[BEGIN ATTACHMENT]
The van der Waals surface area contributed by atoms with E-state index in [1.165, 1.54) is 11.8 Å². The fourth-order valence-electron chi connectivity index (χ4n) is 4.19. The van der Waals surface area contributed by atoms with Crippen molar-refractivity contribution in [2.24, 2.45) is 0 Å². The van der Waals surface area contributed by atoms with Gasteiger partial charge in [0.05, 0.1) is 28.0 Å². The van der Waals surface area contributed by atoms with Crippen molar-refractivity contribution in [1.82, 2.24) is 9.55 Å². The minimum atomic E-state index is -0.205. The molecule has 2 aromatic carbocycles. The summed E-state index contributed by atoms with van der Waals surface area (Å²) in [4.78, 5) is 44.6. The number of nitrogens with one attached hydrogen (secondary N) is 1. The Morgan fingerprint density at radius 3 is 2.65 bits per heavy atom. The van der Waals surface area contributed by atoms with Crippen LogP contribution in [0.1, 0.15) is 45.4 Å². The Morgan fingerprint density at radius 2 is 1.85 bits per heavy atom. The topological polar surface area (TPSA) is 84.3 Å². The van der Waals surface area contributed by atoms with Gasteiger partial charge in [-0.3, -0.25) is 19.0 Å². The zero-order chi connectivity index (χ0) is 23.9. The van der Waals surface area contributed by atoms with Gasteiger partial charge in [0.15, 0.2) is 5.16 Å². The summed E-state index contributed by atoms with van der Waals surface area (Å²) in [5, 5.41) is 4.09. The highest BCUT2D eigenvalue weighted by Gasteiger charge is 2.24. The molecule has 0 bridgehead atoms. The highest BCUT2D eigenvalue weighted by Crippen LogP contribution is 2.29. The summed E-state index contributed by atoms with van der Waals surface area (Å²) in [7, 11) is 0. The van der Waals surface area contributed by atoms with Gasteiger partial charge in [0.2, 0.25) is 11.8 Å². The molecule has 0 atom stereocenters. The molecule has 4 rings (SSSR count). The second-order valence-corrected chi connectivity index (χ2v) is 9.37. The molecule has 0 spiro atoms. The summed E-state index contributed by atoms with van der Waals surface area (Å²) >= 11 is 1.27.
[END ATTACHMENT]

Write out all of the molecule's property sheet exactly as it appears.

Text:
The van der Waals surface area contributed by atoms with E-state index in [1.165, 1.54) is 11.8 Å². The fourth-order valence-electron chi connectivity index (χ4n) is 4.19. The van der Waals surface area contributed by atoms with Crippen molar-refractivity contribution in [2.24, 2.45) is 0 Å². The van der Waals surface area contributed by atoms with Gasteiger partial charge in [0.05, 0.1) is 28.0 Å². The van der Waals surface area contributed by atoms with Crippen molar-refractivity contribution in [1.82, 2.24) is 9.55 Å². The minimum atomic E-state index is -0.205. The molecule has 2 aromatic carbocycles. The summed E-state index contributed by atoms with van der Waals surface area (Å²) in [4.78, 5) is 44.6. The number of nitrogens with one attached hydrogen (secondary N) is 1. The Morgan fingerprint density at radius 3 is 2.65 bits per heavy atom. The van der Waals surface area contributed by atoms with Crippen LogP contribution in [0.1, 0.15) is 45.4 Å². The Morgan fingerprint density at radius 2 is 1.85 bits per heavy atom. The topological polar surface area (TPSA) is 84.3 Å². The van der Waals surface area contributed by atoms with Gasteiger partial charge in [-0.3, -0.25) is 19.0 Å². The zero-order chi connectivity index (χ0) is 23.9. The van der Waals surface area contributed by atoms with Gasteiger partial charge in [0.15, 0.2) is 5.16 Å². The summed E-state index contributed by atoms with van der Waals surface area (Å²) in [5, 5.41) is 4.09. The highest BCUT2D eigenvalue weighted by Gasteiger charge is 2.24. The molecule has 0 bridgehead atoms. The highest BCUT2D eigenvalue weighted by Crippen LogP contribution is 2.29. The summed E-state index contributed by atoms with van der Waals surface area (Å²) in [7, 11) is 0. The van der Waals surface area contributed by atoms with Gasteiger partial charge in [0.2, 0.25) is 11.8 Å². The molecule has 0 atom stereocenters. The molecule has 4 rings (SSSR count). The second-order valence-corrected chi connectivity index (χ2v) is 9.37. The molecule has 0 spiro atoms. The summed E-state index contributed by atoms with van der Waals surface area (Å²) >= 11 is 1.27.